Hospital Data Being Held for Ransom by Hackers Will Be a 2016 Epidemic, Expert Warns

February 18, 2016 Updated: February 23, 2016

Hackers breached hospital computers at the Hollywood Presbyterian Medical Center on Feb. 5, making them unusable, and demanded payment to unlock the computers.

Not wanting to take the risk, the hospital agreed to pay close to $17,000 worth in bitcoin. According to The Associated Press, hospital CEO Allen Stefanek said it was done “in the best interest of restoring normal operations.”

The FBI is now allegedly investigating the breach, and the case has made national headlines.

According to James Scott, co-founder of the Institute for Critical Infrastructure Technology, however, the breach may just be a small taste of what’s to come.

Scott believes that hospitals will see a “ransomware epidemic” this year, and noted that many of the attacks “will not be reported.”

The Institute for Critical Infrastructure Technology is a nonpartisan organization that works between the private sector, federal agencies, and legislative community on threats to critical infrastructure—the systems necessary to keep the country running, such as the energy grid and the financial system.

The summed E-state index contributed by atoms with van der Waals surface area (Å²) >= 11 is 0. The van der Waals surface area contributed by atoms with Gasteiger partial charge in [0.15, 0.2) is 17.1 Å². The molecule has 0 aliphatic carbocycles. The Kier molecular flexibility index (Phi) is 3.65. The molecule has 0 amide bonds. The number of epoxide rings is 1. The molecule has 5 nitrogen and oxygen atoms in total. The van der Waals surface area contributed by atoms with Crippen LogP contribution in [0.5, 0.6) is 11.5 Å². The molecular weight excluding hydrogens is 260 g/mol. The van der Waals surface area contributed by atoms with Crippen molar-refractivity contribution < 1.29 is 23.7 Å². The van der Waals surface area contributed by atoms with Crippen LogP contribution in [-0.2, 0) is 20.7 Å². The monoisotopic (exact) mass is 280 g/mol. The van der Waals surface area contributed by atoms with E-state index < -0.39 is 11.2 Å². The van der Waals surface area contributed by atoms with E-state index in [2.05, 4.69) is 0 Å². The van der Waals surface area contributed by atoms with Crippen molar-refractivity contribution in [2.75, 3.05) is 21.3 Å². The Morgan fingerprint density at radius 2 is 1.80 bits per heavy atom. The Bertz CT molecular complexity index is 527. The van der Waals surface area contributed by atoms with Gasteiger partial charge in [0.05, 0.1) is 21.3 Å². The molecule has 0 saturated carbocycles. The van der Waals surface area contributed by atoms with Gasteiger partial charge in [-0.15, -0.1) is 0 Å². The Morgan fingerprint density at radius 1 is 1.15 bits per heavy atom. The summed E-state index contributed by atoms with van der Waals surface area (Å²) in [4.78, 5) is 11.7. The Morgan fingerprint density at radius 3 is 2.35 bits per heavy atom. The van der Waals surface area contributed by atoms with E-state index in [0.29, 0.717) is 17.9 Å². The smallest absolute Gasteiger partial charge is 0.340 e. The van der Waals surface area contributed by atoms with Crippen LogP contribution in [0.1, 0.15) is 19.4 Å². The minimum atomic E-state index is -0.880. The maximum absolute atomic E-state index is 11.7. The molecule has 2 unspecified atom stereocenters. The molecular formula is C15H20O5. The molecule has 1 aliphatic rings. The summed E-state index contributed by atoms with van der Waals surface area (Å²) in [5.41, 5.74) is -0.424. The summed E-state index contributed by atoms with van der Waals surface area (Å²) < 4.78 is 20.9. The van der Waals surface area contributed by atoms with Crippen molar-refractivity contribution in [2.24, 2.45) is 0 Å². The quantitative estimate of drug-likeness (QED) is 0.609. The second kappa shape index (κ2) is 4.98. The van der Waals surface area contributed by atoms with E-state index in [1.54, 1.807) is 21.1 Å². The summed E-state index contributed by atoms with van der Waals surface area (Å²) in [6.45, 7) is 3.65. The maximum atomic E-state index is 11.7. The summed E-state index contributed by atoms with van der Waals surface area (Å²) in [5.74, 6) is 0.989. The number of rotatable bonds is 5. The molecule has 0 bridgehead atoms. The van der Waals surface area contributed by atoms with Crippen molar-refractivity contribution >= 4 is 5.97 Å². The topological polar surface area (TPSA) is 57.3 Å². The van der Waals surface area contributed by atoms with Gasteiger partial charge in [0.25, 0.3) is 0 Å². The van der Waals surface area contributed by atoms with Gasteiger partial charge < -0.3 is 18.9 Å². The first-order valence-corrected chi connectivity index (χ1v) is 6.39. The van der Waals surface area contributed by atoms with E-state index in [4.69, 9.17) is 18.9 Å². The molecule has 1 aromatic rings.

They were finding these guys were putting malware all over the devices within the hospitals.
— James Scott, Institute for Critical Infrastructure Technology

Scott’s prediction on hackers targeting hospitals is well-grounded. Cybersecurity company TrapX conducted a study to track how hackers were breaching hospital networks, and detailed its finding in a June 2015 report.

Researchers with TrapX ran a test with more than 40 hospitals, and they set up fake networks in place of their physical machines to see if hackers would try to breach them—and breach they did.

“They were finding these guys were putting malware all over the devices within the hospitals,” Scott said, noting the findings from TrapX.

After the hackers placed malware on every virtual device they could, the real concerning part came to light. Scott said the hackers “didn’t turn the ‘on’ switch” for their malware.

Instead, the malware was left dormant. He said, “It’s just sitting there.”

Scott said his organization alerted the U.S. House of Representatives in the fall of 2015. “We told the House be ready for the ransomware epidemic.”

Follow Joshua on Twitter: @JoshJPhilipp